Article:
The Second Coming

There are few themes more central to the religion of Christianity than the doctrine of Christ’s second coming. It is the hope and comfort of all believers, “Let not your heart be troubled; you believe in God, believe also in Me. In My Father’s house are many mansions; if it were not so, I would have told you. I go to prepare a place for you. And if I go and prepare a place for you, I will come again and receive you to Myself; that where I am, there you may be also.” (John 14:1-3) It is the driving force in the Christian’s service and holy life! From that awesome day when the disciples watched the Lord ascend into the heavens and disappear from their sight, when the angels appeared before the bewildered host and said, “Men of Galilee, why do you stand gazing up into heaven? This same Jesus, who was taken up from you into heaven, will so come in like manner as you saw Him go into heaven.” (Acts 1:11) It has been the watchful, earnest expectation that any day, Christ could split the eastern sky and appear for the second time. For such a central and vital doctrine to the Christian faith, it would be safe to say that there is no other subject that the modern religious world is more divided on. Ideas and theories about the Second Coming of Christ have driven some to cultic extremism, some to infidelity and others to every imaginable idea in-between.

Two of the most prominent theories regarding the second coming are those of the A.D. 70 Theory, which places all matters dealing with the second coming and related themes in the past and Pre-millennialism, which places almost every prophetic utterance in the Bible in the future and directly relates it to the second coming of Christ. It is my belief that both of these theories and many ideas in-between them do not mesh with the teachings of scripture. We propose to offer a brief explanation of what the Bible teaches about the second coming of Christ. And why some of these commonly accepted theories cannot possibly be true.

This is an important question to ask and to answer because it might be established that since his “first coming” Jesus has “come” again at least twice already! In some sense it is certainly true the Jesus “came” at Pentecost when He established His kingdom. And many others believe that He “came” in the destruction of Jerusalem in another sense, but are these the events that are being referred to by the second coming? In Hebrews 9:27-28 the Bible says, “And as it is appointed for men to die once, but after this the judgment, so Christ was offered once to bear the sins of many. To those who eagerly wait for Him He will appear a second time, apart from sin, for salvation.” This statement, made many years after Pentecost, is teaching something very important about the “second coming.” Very few would deny that in a sense Christ came at Pentecost, but it was very different from his first coming, as it was neither personal nor visible, and it was obviously not the second coming because the Hebrew writer speaks of that as being a future event. Most would also agree that in some sense Jesus came at the Destruction of Jerusalem, but this was much more like the coming on Pentecost than his first coming. No, when the Hebrew writer says that He will “appear a second time” it must be referring to something like the first time! It is speaking of a personal, visible coming that is taught many, many times in the scripture.(2 Pet. 3:10; 1 Thess. 4:17; Matt. 25:31-32)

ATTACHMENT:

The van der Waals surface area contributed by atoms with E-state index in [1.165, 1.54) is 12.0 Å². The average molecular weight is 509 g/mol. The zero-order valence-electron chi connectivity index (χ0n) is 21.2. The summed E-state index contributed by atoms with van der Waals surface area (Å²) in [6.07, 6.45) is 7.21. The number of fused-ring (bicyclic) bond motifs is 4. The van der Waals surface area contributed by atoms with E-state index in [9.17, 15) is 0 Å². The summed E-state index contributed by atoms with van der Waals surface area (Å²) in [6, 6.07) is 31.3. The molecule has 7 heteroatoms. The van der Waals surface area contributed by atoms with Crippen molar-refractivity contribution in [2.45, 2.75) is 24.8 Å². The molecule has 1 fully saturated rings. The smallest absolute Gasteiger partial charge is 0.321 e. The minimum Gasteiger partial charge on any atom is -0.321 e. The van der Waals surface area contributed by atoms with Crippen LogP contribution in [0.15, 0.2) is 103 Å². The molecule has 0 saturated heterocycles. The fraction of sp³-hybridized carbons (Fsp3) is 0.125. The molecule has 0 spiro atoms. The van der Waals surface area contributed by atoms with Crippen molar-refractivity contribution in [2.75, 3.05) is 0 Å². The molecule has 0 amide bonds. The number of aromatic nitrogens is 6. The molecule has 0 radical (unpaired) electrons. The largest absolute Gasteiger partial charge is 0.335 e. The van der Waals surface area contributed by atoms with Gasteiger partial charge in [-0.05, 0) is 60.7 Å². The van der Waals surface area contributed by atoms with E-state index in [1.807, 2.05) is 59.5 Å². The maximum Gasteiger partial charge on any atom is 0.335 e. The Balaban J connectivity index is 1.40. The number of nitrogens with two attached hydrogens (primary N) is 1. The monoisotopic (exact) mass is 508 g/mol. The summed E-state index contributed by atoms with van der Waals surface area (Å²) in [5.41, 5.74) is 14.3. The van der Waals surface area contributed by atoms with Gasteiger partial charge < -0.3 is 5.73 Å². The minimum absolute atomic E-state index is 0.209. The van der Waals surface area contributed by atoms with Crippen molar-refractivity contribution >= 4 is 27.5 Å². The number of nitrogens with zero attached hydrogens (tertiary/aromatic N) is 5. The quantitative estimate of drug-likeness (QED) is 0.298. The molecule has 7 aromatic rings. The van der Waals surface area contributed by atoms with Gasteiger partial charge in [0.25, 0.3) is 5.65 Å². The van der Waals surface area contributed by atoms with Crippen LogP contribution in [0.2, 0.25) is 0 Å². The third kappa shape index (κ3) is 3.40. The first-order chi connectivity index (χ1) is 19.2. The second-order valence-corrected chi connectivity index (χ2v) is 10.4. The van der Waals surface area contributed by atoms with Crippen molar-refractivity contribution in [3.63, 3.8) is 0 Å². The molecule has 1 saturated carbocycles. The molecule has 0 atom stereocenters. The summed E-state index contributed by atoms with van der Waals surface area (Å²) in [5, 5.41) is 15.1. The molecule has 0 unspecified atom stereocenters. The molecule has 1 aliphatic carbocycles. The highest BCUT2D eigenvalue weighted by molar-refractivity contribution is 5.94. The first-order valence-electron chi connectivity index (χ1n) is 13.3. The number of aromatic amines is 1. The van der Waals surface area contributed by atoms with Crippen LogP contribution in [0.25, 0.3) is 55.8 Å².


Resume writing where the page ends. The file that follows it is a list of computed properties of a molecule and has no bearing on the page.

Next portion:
Christ’s statements about His coming in Matthew 24, and its parallels in Mark 13 and Luke 17, are among the most controversial of all statements regarding the matter. There are many statements which seem to have an unquestionable reference to the coming of Christ, the end of the World and the judgment of the Nations and yet Jesus says very forcefully, “Assuredly, I say to you, this generation will by no means pass away till all these things take place.” (Mark 13:30) How can this be? Some, like Albert Schweitzer and Bertram Russell, claimed that this proved that Christ was not the son of God because here were prophecies that didn’t come to pass. Others, like the A.D. 70 advocates claimed that it did come to pass in the Destruction of Jerusalem, and everybody has been interpreting the second coming totally wrong for the past 2000 years. Still others tried to make the whole discourse regard future events by claiming that the word “generation” means the Jewish race. And finally we find those who say that this verse divides the chapter into two parts, the first part dealing with the destruction of Jerusalem and the last part dealing with the Second Coming. There are problems with all of these theories. I believe that what Jesus said would happen, did happen, and what he said will happen is going to happen. I do not believe that the A.D. 70 theory is Scripturally plausible but neither do I believe that Premillennialism is Scripturally plausible.

And finally, while the last idea, of verses like Matthew 13:30 serving as a dividing mark sounds good on the surface, their great weakness is in the fact that they are preceded by verses like, “Then they will see the Son of Man coming in the clouds with great power and glory. And then He will send His angels, and gather together His elect from the four winds, from the farthest part of earth to the farthest part of heaven.” (Mark13:26-27)